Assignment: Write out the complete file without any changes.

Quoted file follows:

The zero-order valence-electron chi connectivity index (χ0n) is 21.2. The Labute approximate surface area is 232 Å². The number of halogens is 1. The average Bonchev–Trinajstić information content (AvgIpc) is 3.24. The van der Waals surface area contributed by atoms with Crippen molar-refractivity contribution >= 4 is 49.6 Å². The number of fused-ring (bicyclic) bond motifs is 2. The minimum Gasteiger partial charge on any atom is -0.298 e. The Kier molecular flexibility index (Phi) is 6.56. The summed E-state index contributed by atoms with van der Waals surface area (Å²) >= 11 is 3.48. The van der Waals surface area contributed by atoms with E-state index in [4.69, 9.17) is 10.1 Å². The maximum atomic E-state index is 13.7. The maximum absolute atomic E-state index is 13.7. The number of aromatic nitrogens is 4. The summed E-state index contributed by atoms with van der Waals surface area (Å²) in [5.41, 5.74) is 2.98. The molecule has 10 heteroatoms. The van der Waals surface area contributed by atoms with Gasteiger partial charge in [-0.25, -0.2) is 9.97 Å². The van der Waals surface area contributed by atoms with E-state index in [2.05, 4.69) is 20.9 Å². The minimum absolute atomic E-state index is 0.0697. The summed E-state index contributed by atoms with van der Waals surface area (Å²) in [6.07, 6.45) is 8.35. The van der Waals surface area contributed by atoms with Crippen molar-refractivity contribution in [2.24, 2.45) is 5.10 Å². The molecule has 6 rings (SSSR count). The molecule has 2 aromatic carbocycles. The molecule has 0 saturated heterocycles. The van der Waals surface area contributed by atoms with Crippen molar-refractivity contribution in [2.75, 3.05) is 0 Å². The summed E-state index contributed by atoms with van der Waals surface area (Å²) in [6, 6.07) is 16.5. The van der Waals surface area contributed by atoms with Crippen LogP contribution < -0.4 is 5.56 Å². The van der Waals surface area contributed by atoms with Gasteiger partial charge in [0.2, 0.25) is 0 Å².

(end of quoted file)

The zero-order valence-electron chi connectivity index (χ0n) is 21.2. The Labute approximate surface area is 232 Å². The number of halogens is 1. The average Bonchev–Trinajstić information content (AvgIpc) is 3.24. The van der Waals surface area contributed by atoms with Crippen molar-refractivity contribution >= 4 is 49.6 Å². The number of fused-ring (bicyclic) bond motifs is 2. The minimum Gasteiger partial charge on any atom is -0.298 e. The Kier molecular flexibility index (Phi) is 6.56. The summed E-state index contributed by atoms with van der Waals surface area (Å²) >= 11 is 3.48. The van der Waals surface area contributed by atoms with E-state index in [4.69, 9.17) is 10.1 Å². The maximum atomic E-state index is 13.7. The maximum absolute atomic E-state index is 13.7. The number of aromatic nitrogens is 4. The summed E-state index contributed by atoms with van der Waals surface area (Å²) in [5.41, 5.74) is 2.98. The molecule has 10 heteroatoms. The van der Waals surface area contributed by atoms with Gasteiger partial charge in [-0.25, -0.2) is 9.97 Å². The van der Waals surface area contributed by atoms with E-state index in [2.05, 4.69) is 20.9 Å². The minimum absolute atomic E-state index is 0.0697. The summed E-state index contributed by atoms with van der Waals surface area (Å²) in [6.07, 6.45) is 8.35. The van der Waals surface area contributed by atoms with Crippen molar-refractivity contribution in [2.24, 2.45) is 5.10 Å². The molecule has 6 rings (SSSR count). The molecule has 2 aromatic carbocycles. The molecule has 0 saturated heterocycles. The van der Waals surface area contributed by atoms with Crippen molar-refractivity contribution in [2.75, 3.05) is 0 Å². The summed E-state index contributed by atoms with van der Waals surface area (Å²) in [6, 6.07) is 16.5. The van der Waals surface area contributed by atoms with Crippen LogP contribution < -0.4 is 5.56 Å². The van der Waals surface area contributed by atoms with Gasteiger partial charge in [0.2, 0.25) is 0 Å².